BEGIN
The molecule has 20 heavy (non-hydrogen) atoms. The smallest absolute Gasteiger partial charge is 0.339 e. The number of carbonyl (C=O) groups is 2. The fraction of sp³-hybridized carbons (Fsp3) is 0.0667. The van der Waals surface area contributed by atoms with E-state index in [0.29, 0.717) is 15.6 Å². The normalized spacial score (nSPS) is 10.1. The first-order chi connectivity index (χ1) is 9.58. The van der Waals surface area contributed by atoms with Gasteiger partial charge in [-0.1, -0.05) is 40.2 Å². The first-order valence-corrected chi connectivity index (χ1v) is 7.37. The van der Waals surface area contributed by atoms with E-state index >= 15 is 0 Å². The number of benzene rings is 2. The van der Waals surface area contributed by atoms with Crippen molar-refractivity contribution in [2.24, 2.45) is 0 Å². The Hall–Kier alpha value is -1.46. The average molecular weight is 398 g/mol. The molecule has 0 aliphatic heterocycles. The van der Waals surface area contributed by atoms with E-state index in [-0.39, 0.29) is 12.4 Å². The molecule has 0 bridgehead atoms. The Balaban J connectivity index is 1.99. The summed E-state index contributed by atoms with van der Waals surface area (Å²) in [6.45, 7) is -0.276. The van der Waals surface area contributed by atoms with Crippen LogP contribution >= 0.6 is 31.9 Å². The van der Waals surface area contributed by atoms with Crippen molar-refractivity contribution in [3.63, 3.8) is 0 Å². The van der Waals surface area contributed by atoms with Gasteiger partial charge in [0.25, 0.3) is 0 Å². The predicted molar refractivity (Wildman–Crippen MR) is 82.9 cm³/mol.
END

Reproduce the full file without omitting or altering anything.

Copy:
The molecule has 20 heavy (non-hydrogen) atoms. The smallest absolute Gasteiger partial charge is 0.339 e. The number of carbonyl (C=O) groups is 2. The fraction of sp³-hybridized carbons (Fsp3) is 0.0667. The van der Waals surface area contributed by atoms with E-state index in [0.29, 0.717) is 15.6 Å². The normalized spacial score (nSPS) is 10.1. The first-order chi connectivity index (χ1) is 9.58. The van der Waals surface area contributed by atoms with Gasteiger partial charge in [-0.1, -0.05) is 40.2 Å². The first-order valence-corrected chi connectivity index (χ1v) is 7.37. The van der Waals surface area contributed by atoms with E-state index >= 15 is 0 Å². The number of benzene rings is 2. The van der Waals surface area contributed by atoms with Crippen molar-refractivity contribution in [2.24, 2.45) is 0 Å². The Hall–Kier alpha value is -1.46. The average molecular weight is 398 g/mol. The molecule has 0 aliphatic heterocycles. The van der Waals surface area contributed by atoms with E-state index in [-0.39, 0.29) is 12.4 Å². The molecule has 0 bridgehead atoms. The Balaban J connectivity index is 1.99. The summed E-state index contributed by atoms with van der Waals surface area (Å²) in [6.45, 7) is -0.276. The van der Waals surface area contributed by atoms with Crippen LogP contribution >= 0.6 is 31.9 Å². The van der Waals surface area contributed by atoms with Crippen molar-refractivity contribution in [3.63, 3.8) is 0 Å². The van der Waals surface area contributed by atoms with Gasteiger partial charge in [0.25, 0.3) is 0 Å². The predicted molar refractivity (Wildman–Crippen MR) is 82.9 cm³/mol.